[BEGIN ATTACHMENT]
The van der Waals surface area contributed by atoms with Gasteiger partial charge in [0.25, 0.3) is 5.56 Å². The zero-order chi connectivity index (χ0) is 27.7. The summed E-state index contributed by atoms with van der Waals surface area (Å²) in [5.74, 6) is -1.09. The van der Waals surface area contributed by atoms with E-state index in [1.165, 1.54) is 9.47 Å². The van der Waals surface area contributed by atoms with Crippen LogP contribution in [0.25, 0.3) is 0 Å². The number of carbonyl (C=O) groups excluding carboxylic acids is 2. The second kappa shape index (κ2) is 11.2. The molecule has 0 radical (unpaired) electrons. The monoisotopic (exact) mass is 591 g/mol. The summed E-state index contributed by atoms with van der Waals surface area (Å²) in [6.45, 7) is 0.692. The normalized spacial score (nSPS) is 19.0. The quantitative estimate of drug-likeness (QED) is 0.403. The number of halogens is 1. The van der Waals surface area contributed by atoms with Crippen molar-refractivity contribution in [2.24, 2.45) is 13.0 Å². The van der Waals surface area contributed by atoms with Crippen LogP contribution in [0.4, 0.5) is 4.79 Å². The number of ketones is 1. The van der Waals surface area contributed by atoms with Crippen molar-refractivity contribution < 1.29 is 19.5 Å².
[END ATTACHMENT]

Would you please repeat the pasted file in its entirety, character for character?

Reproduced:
The van der Waals surface area contributed by atoms with Gasteiger partial charge in [0.25, 0.3) is 5.56 Å². The zero-order chi connectivity index (χ0) is 27.7. The summed E-state index contributed by atoms with van der Waals surface area (Å²) in [5.74, 6) is -1.09. The van der Waals surface area contributed by atoms with E-state index in [1.165, 1.54) is 9.47 Å². The van der Waals surface area contributed by atoms with Crippen LogP contribution in [0.25, 0.3) is 0 Å². The number of carbonyl (C=O) groups excluding carboxylic acids is 2. The second kappa shape index (κ2) is 11.2. The molecule has 0 radical (unpaired) electrons. The monoisotopic (exact) mass is 591 g/mol. The summed E-state index contributed by atoms with van der Waals surface area (Å²) in [6.45, 7) is 0.692. The normalized spacial score (nSPS) is 19.0. The quantitative estimate of drug-likeness (QED) is 0.403. The number of halogens is 1. The van der Waals surface area contributed by atoms with Crippen molar-refractivity contribution in [2.24, 2.45) is 13.0 Å². The van der Waals surface area contributed by atoms with Crippen LogP contribution in [0.4, 0.5) is 4.79 Å². The number of ketones is 1. The van der Waals surface area contributed by atoms with Crippen molar-refractivity contribution < 1.29 is 19.5 Å².